More than 50 people gathered in downtown Raleigh to discuss a major construction project on Capital Boulevard that could displace more than a dozen property owners and businesses and temporarily slow traffic for the tens of thousands of people who use the corridor daily.
Among the crowd, the consensus was clear: The bridges at Peace Street and Wade Avenue need to be replaced, having fewer than 15 years left in their usable lives. But with a final design expected next year, locals are debating the road reconfigurations that the city of Raleigh and the Department of Transportation might sweep into the costly project.
For some, Tuesday’s meeting underlined just how much change was coming their way.
“I’ve been mentally preparing,” said Ed Malpass, whose Capital Auto business sits directly under the boulevard’s potential new exit to Wade Avenue. “I've been there for 30 years … once you relocate – if you could relocate – you lose your customer base that you have built up over all those years.”
Digital Access for only $0.99
For the most comprehensive local coverage, subscribe today.
Ultimately, the fate of his business will depend on which blueprint DOT, with city guidance, chooses. Starting with a dozen plans, the department has chosen two alternatives for each bridge. In both cases, a more expensive option would take up more land, affecting more properties while potentially bringing new benefits for drivers and pedestrians.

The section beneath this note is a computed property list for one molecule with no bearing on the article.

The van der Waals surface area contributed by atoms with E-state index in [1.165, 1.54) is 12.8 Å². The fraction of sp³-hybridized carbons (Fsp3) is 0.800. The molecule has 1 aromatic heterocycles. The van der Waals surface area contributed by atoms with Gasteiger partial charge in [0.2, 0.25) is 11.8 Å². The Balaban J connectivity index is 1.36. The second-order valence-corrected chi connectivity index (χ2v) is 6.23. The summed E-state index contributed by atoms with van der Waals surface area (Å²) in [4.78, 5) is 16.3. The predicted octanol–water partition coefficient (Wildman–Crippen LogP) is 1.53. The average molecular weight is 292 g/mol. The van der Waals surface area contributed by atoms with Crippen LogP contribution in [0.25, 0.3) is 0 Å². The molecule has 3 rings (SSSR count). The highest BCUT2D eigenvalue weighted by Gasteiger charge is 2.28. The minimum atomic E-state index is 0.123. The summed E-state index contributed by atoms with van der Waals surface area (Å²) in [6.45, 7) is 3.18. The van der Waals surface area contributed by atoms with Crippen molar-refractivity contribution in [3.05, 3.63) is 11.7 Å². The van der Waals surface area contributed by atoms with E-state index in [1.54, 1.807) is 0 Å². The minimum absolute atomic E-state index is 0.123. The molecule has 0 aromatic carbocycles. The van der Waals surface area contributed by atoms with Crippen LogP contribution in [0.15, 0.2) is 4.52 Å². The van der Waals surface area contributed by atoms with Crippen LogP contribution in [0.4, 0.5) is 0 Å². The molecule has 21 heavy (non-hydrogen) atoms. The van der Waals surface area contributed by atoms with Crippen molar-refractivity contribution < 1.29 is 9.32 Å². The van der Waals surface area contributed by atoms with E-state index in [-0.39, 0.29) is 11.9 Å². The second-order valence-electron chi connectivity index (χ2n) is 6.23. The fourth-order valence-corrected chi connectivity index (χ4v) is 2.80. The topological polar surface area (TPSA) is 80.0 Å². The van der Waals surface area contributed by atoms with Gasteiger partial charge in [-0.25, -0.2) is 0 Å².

The baseline option, costing about $40 million, would rebuild the Capital bridge over Peace Street and the Wade Avenue overpass on Capital, largely as they are today. Standing for more than 58 years, the bridges at least need to be replaced, according to the DOT.
The alternatives would require millions in extra funding from the city and would pursue broader goals. An additional $11 million would redesign a city block near Peace Street, potentially paving the way for a northward downtown expansion, while $2.7 million more for a longer Wade Avenue exit with a stoplight would help industrial traffic and pedestrians alike, according to project engineer Derrick Weaver.
Under the alternatives:
• A “square loop” design would replace the cloverleaf at Peace, routing drivers along a realigned Johnson Street.
• A “diamond-trumpet” design would take drivers to and from Wade Avenue via long, straight ramps with a traffic signal, instead of the current sharp curl.
Henry Van Pala, whose family owns the site of an autobody shop, worried that changes to the Wade Avenue exit could limit access to his property. The project may close two of three driveways to the lot, which sits just west of the curling “trumpet” exit.
Driving in the area is difficult, he said, because “you have a lot of little driveways peppering Capital that don’t have a light,” he said.
Several bicyclists also attended the meeting, hoping to ensure that the new construction brought pedal-power lanes. “We’re concerned about these gateways,” said Mike Dayton, a member of Bicycle & Pedestrian Advisory Commission, referring to Capital’s position at the edge of downtown.
Charles and Vicki Phaneuf, who own a business and live in the Peace Street area, used the meeting’s huge maps to get oriented with the project, which could begin construction in June 2016.
“I think that’s why we came tonight – to see if we’re more nervous or optimistic,” the wife said.